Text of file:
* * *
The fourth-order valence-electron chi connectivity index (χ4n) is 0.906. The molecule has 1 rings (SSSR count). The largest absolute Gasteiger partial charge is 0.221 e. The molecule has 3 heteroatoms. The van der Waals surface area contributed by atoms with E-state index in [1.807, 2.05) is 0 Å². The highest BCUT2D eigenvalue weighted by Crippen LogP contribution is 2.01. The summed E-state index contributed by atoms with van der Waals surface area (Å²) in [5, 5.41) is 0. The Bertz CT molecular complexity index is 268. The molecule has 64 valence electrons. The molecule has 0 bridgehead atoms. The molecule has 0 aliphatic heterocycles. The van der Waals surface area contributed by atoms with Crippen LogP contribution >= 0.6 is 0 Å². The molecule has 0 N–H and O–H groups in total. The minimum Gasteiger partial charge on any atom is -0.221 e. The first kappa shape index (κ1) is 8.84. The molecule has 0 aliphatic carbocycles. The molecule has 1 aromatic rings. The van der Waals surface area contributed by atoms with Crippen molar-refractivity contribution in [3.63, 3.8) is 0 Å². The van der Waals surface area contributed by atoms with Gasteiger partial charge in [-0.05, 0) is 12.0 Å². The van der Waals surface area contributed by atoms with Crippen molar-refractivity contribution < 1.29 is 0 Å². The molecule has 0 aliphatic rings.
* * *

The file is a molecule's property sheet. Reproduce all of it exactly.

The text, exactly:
The fourth-order valence-electron chi connectivity index (χ4n) is 0.906. The molecule has 1 rings (SSSR count). The largest absolute Gasteiger partial charge is 0.221 e. The molecule has 3 heteroatoms. The van der Waals surface area contributed by atoms with E-state index in [1.807, 2.05) is 0 Å². The highest BCUT2D eigenvalue weighted by Crippen LogP contribution is 2.01. The summed E-state index contributed by atoms with van der Waals surface area (Å²) in [5, 5.41) is 0. The Bertz CT molecular complexity index is 268. The molecule has 64 valence electrons. The molecule has 0 bridgehead atoms. The molecule has 0 aliphatic heterocycles. The van der Waals surface area contributed by atoms with Crippen LogP contribution >= 0.6 is 0 Å². The molecule has 0 N–H and O–H groups in total. The minimum Gasteiger partial charge on any atom is -0.221 e. The first kappa shape index (κ1) is 8.84. The molecule has 0 aliphatic carbocycles. The molecule has 1 aromatic rings. The van der Waals surface area contributed by atoms with Crippen molar-refractivity contribution in [3.63, 3.8) is 0 Å². The van der Waals surface area contributed by atoms with Gasteiger partial charge in [-0.05, 0) is 12.0 Å². The van der Waals surface area contributed by atoms with Crippen molar-refractivity contribution < 1.29 is 0 Å². The molecule has 0 aliphatic rings.